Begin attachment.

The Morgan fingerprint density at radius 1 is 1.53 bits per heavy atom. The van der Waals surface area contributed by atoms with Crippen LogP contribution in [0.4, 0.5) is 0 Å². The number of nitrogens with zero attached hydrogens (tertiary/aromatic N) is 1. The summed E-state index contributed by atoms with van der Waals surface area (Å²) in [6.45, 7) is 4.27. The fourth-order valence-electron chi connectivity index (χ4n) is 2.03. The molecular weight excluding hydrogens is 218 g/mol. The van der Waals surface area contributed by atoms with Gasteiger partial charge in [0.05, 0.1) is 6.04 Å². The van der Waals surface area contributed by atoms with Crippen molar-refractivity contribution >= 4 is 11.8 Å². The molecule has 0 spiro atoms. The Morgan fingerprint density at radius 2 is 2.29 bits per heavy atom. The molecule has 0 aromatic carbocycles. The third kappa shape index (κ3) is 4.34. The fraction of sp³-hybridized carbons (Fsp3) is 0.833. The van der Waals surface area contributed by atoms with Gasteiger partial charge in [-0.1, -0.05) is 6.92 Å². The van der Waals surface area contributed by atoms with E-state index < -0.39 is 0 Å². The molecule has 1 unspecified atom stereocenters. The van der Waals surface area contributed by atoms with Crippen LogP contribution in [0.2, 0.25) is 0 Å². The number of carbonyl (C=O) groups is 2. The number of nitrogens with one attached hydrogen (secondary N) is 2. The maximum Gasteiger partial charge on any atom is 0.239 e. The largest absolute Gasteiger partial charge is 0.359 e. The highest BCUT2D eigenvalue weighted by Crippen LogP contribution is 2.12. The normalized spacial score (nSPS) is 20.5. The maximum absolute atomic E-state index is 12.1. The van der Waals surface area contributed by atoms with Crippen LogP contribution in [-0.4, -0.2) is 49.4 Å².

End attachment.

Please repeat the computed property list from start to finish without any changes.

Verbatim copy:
The Morgan fingerprint density at radius 1 is 1.53 bits per heavy atom. The van der Waals surface area contributed by atoms with Crippen LogP contribution in [0.4, 0.5) is 0 Å². The number of nitrogens with zero attached hydrogens (tertiary/aromatic N) is 1. The summed E-state index contributed by atoms with van der Waals surface area (Å²) in [6.45, 7) is 4.27. The fourth-order valence-electron chi connectivity index (χ4n) is 2.03. The molecular weight excluding hydrogens is 218 g/mol. The van der Waals surface area contributed by atoms with Gasteiger partial charge in [0.05, 0.1) is 6.04 Å². The van der Waals surface area contributed by atoms with Crippen molar-refractivity contribution >= 4 is 11.8 Å². The molecule has 0 spiro atoms. The Morgan fingerprint density at radius 2 is 2.29 bits per heavy atom. The molecule has 0 aromatic carbocycles. The third kappa shape index (κ3) is 4.34. The fraction of sp³-hybridized carbons (Fsp3) is 0.833. The van der Waals surface area contributed by atoms with Gasteiger partial charge in [-0.1, -0.05) is 6.92 Å². The van der Waals surface area contributed by atoms with E-state index < -0.39 is 0 Å². The molecule has 1 unspecified atom stereocenters. The van der Waals surface area contributed by atoms with Crippen LogP contribution in [0.2, 0.25) is 0 Å². The number of carbonyl (C=O) groups is 2. The number of nitrogens with one attached hydrogen (secondary N) is 2. The maximum Gasteiger partial charge on any atom is 0.239 e. The largest absolute Gasteiger partial charge is 0.359 e. The highest BCUT2D eigenvalue weighted by Crippen LogP contribution is 2.12. The normalized spacial score (nSPS) is 20.5. The maximum absolute atomic E-state index is 12.1. The van der Waals surface area contributed by atoms with Crippen LogP contribution in [-0.4, -0.2) is 49.4 Å².